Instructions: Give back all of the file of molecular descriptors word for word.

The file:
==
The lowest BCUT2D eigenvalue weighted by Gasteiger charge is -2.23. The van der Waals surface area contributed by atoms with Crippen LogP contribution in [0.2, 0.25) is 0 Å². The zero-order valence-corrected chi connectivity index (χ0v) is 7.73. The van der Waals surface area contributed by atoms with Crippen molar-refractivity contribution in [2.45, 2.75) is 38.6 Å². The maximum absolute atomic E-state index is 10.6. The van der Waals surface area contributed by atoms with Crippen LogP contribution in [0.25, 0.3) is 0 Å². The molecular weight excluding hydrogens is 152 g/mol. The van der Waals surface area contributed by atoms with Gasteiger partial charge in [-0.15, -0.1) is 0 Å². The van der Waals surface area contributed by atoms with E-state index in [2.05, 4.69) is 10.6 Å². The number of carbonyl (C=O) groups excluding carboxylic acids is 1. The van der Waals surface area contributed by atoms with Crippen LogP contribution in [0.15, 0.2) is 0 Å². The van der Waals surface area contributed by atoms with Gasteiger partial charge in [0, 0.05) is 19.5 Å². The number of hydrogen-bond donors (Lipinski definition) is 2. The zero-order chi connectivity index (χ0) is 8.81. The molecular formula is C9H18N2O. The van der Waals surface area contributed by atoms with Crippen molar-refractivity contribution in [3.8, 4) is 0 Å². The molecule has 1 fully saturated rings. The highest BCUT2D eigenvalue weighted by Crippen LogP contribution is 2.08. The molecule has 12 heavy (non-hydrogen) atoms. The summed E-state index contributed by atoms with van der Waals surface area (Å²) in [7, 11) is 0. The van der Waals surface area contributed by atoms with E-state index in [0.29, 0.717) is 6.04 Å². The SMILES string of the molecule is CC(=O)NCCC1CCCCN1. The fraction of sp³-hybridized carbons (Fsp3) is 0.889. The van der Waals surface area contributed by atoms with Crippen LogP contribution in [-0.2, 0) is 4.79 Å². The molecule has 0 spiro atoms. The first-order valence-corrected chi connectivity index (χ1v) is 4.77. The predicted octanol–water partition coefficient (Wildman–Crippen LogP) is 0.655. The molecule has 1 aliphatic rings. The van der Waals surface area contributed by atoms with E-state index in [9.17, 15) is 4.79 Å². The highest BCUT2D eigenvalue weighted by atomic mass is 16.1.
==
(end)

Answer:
The lowest BCUT2D eigenvalue weighted by Gasteiger charge is -2.23. The van der Waals surface area contributed by atoms with Crippen LogP contribution in [0.2, 0.25) is 0 Å². The zero-order valence-corrected chi connectivity index (χ0v) is 7.73. The van der Waals surface area contributed by atoms with Crippen molar-refractivity contribution in [2.45, 2.75) is 38.6 Å². The maximum absolute atomic E-state index is 10.6. The van der Waals surface area contributed by atoms with Crippen LogP contribution in [0.25, 0.3) is 0 Å². The molecular weight excluding hydrogens is 152 g/mol. The van der Waals surface area contributed by atoms with Gasteiger partial charge in [-0.15, -0.1) is 0 Å². The van der Waals surface area contributed by atoms with E-state index in [2.05, 4.69) is 10.6 Å². The number of carbonyl (C=O) groups excluding carboxylic acids is 1. The van der Waals surface area contributed by atoms with Crippen LogP contribution in [0.15, 0.2) is 0 Å². The van der Waals surface area contributed by atoms with Gasteiger partial charge in [0, 0.05) is 19.5 Å². The number of hydrogen-bond donors (Lipinski definition) is 2. The zero-order chi connectivity index (χ0) is 8.81. The molecular formula is C9H18N2O. The van der Waals surface area contributed by atoms with Crippen molar-refractivity contribution in [3.8, 4) is 0 Å². The molecule has 1 fully saturated rings. The highest BCUT2D eigenvalue weighted by Crippen LogP contribution is 2.08. The molecule has 12 heavy (non-hydrogen) atoms. The summed E-state index contributed by atoms with van der Waals surface area (Å²) in [7, 11) is 0. The van der Waals surface area contributed by atoms with E-state index in [0.29, 0.717) is 6.04 Å². The SMILES string of the molecule is CC(=O)NCCC1CCCCN1. The fraction of sp³-hybridized carbons (Fsp3) is 0.889. The van der Waals surface area contributed by atoms with Crippen LogP contribution in [-0.2, 0) is 4.79 Å². The molecule has 0 spiro atoms. The first-order valence-corrected chi connectivity index (χ1v) is 4.77. The predicted octanol–water partition coefficient (Wildman–Crippen LogP) is 0.655. The molecule has 1 aliphatic rings. The van der Waals surface area contributed by atoms with E-state index in [9.17, 15) is 4.79 Å². The highest BCUT2D eigenvalue weighted by atomic mass is 16.1.